THE MODERN MINT BLOG

Oct31

Gilding the Lily – Amy Stewart (Part Three)

Gilding the Lily by Amy Stewart is about the cut flower industry. It is a brilliant book, making you question the role cut flowers (essentially a luxury item, already dying before they even get packed to be transported to the shop) have in our lives.

(Here you can buy Gilding the Lily. While here is Part One from our blog. And here is Part Two.)

This blog shares Amy Stewart’s conversation with florist shop owner Teresa Sabankaya from Santa Cruz, California…

“My whole thing with flowers started in the garden. I love to see plants going from seed to seed, you know? We had 11 acres in Bonny Doon up the coast, and I just started putting in one garden after another… the idea behind the shop was to be able to utilise some of the flowers coming off my property…

… we expanded to weddings, corporate accounts, and restaraunts. And we do deliveries. We’re a full service florist, even though we don’t look like it.”

Amy Stewart explains…

“She (Teresa) has a kiosk, a cooler and extra work space… but only 30% (of sales) come from street sales and impulse buys… her shop has more in common with a 19th century florist… she grows some of her own, just like florists did a century ago.”

It is a highly seasonal florist shop, and the way it is described in the book is thrilling – this is someone who is running a business, but also creating art. Teresa seems to have asked ‘what can a flower shop do for you? For your city?’ and found the answer to be – it can educate people about flowers and where they come from. It can excite people too.

“The whole reason I bought this place was to bring new things from the natural world and just put them right here in front of people… can you make someone stop for a minute…?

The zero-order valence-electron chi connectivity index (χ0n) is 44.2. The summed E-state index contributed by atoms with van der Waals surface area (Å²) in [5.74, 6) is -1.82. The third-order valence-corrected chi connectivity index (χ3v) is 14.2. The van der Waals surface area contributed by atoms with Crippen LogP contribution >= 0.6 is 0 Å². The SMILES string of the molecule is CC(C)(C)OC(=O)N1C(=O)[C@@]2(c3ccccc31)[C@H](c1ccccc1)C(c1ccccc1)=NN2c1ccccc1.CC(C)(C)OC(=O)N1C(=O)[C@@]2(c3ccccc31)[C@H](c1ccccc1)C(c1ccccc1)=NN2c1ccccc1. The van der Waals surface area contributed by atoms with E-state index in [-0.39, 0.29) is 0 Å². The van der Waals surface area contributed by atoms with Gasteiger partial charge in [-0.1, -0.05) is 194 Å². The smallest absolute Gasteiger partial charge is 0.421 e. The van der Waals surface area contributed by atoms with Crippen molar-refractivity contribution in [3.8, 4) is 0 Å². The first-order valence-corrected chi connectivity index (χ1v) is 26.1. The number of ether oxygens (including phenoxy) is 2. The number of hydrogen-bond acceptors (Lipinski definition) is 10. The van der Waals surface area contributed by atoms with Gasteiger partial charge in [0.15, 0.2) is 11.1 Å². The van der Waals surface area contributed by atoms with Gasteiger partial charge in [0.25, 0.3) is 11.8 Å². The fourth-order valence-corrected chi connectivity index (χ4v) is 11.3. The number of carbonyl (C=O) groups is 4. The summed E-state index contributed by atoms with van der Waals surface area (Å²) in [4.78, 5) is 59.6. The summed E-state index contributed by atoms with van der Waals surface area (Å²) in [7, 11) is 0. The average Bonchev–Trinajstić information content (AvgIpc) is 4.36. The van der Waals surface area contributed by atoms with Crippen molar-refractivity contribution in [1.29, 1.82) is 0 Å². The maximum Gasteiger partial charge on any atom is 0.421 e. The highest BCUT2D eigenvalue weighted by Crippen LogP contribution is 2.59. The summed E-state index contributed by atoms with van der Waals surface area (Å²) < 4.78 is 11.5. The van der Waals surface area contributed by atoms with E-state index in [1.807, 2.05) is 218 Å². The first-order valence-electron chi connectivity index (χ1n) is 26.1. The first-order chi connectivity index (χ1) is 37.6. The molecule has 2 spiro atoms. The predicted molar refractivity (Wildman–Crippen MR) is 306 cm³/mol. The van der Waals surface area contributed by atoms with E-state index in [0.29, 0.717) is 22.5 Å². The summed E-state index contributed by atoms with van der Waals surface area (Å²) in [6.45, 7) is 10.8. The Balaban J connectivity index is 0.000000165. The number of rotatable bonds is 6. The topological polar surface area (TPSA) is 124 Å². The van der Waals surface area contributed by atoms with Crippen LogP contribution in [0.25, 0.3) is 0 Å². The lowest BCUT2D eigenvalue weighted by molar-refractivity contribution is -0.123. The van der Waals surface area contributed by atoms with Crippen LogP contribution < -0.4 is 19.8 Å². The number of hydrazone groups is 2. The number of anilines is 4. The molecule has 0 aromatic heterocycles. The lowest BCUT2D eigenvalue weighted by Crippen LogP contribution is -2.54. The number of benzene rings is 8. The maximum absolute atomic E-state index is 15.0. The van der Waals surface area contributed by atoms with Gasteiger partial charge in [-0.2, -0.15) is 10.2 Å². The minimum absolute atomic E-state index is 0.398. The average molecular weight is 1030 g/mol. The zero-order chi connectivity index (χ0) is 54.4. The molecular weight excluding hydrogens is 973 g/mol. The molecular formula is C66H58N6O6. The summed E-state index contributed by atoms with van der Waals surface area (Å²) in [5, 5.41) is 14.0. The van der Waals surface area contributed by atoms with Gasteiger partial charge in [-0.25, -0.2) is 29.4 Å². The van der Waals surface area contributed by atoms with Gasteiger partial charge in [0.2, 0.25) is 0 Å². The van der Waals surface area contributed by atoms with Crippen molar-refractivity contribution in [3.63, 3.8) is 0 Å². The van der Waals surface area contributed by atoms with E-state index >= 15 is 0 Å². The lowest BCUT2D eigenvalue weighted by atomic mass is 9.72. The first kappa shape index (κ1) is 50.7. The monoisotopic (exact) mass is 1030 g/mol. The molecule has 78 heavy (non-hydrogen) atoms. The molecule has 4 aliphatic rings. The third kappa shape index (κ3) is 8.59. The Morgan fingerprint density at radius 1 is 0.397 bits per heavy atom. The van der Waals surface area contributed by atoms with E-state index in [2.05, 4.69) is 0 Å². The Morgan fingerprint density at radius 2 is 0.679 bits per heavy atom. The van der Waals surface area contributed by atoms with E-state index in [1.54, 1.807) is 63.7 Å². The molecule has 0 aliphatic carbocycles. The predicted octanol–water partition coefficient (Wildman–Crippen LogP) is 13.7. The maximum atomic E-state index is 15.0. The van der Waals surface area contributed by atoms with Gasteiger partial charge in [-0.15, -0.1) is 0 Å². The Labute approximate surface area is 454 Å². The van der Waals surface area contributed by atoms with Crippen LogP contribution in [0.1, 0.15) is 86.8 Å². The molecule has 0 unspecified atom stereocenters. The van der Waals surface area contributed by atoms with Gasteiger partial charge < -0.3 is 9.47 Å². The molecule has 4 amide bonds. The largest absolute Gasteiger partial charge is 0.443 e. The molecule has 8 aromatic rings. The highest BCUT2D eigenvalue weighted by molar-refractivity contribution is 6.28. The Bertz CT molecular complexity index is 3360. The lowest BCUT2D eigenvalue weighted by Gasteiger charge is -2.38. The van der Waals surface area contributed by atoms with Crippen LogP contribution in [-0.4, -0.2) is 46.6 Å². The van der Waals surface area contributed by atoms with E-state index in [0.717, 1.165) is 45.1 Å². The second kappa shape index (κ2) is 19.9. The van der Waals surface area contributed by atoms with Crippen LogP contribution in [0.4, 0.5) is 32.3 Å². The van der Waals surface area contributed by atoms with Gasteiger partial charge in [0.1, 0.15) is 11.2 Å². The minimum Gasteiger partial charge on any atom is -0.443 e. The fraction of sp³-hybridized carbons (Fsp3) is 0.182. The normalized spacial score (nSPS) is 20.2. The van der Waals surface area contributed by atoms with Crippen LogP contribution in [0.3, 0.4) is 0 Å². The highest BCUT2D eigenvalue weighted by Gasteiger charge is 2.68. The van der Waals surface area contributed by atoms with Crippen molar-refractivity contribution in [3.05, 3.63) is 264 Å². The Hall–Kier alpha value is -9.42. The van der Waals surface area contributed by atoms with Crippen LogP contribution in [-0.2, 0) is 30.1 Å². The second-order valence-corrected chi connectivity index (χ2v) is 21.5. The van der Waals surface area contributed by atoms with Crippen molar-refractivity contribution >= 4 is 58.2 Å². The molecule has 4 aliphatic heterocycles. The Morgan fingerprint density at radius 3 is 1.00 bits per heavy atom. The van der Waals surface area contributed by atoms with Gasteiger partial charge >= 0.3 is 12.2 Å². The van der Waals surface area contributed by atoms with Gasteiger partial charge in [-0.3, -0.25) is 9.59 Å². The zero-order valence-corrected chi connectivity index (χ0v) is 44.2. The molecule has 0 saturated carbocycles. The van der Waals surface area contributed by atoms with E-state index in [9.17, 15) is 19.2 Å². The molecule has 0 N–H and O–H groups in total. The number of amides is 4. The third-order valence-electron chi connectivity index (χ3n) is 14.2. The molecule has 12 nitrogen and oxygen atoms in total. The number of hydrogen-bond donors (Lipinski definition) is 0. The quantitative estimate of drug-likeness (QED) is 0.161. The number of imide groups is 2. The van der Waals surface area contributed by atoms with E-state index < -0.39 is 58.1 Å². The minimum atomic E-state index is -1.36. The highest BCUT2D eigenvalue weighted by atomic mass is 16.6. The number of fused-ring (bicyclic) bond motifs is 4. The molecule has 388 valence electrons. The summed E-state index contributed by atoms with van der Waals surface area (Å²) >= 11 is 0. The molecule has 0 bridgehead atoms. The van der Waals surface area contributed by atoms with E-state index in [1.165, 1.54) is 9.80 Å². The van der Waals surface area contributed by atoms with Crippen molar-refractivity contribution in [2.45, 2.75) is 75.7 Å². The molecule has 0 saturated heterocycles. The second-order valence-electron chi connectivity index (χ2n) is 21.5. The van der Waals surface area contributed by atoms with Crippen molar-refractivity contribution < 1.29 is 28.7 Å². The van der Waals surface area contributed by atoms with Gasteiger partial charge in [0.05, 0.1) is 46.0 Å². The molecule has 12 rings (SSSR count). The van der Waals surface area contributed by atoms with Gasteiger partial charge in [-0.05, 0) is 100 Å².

We have a frequent flower program… we stay open until 8 o’clock on the weekends…”

This is what a florist should be – growing flowers in their own garden, or sourcing flowers from a farmer just down the road, then putting together a bouquet with class and seasonality… while also providing a shopping experience that people want, at the time they want. It seems fun, seems to create a sense of community, gives a strong meaning to the flowers people buy and give as gifts. Brilliant – a dream of ours, to grow and sell cut flowers. Maybe one day?

You can read here Part One and Part Two of our Amy Stewart blogs.

Here is the a book on growing cut flowers by the lovely Louise Curley, should you want to give grow your own a go… The Cut Flower Patch.

And here are some of Amy Stewart’s other books… Amy Stewart Books – well worth a read!

Mar19

Wasting Water

Well worth a read in the BBC today – a note on how wasting water in the UK “as socially unacceptable as blowing smoke in the face of a baby.” Read the report here. I have written a talk about how we use water in the  garden. It was written when I moved from Hampshire to Essex and found out for myself just how dry this area of the UK is. It completely changed the way I garden. The lack of such a precious resource as water made me question what we can do to save it, store it and …

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Mar14

The Foie Gras That Tastes Like Nature

Ethical Foie Gras? Is That A Real Thing?   Foie gras – can it be ‘grown’ ethically? The video showing how this farmer works suggests it can… We first read about this in a book called The Third Plate by Dan Barber. I loved it and I love how Eduardo the farmer, who farms on the Dehesa in Spain, has a ‘take half leave half rule’. When talking about how the geese eat his olives… “They’re always quite fair. If you make sure the geese are relaxed and happy, you’ll be rewarded with the gift of fatty livers. That is God’s …

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Mar04

Hardy Orchids Via James Wong

Hardy orchids – here is a subject I would love to know more about – so lo and behold, James Wong has written about it in the Guardian! Read the article about hardy orchids here. I love having orchids in the house, just your usual run of the mill buy them in any shop orchids, but it is a pleasure to read about the plants that will grow outside and cope with this weather. (This insane weather! From the hottest days of February on record to Storm Freya, all within a week. Weather is always such a factor in gardening, but …

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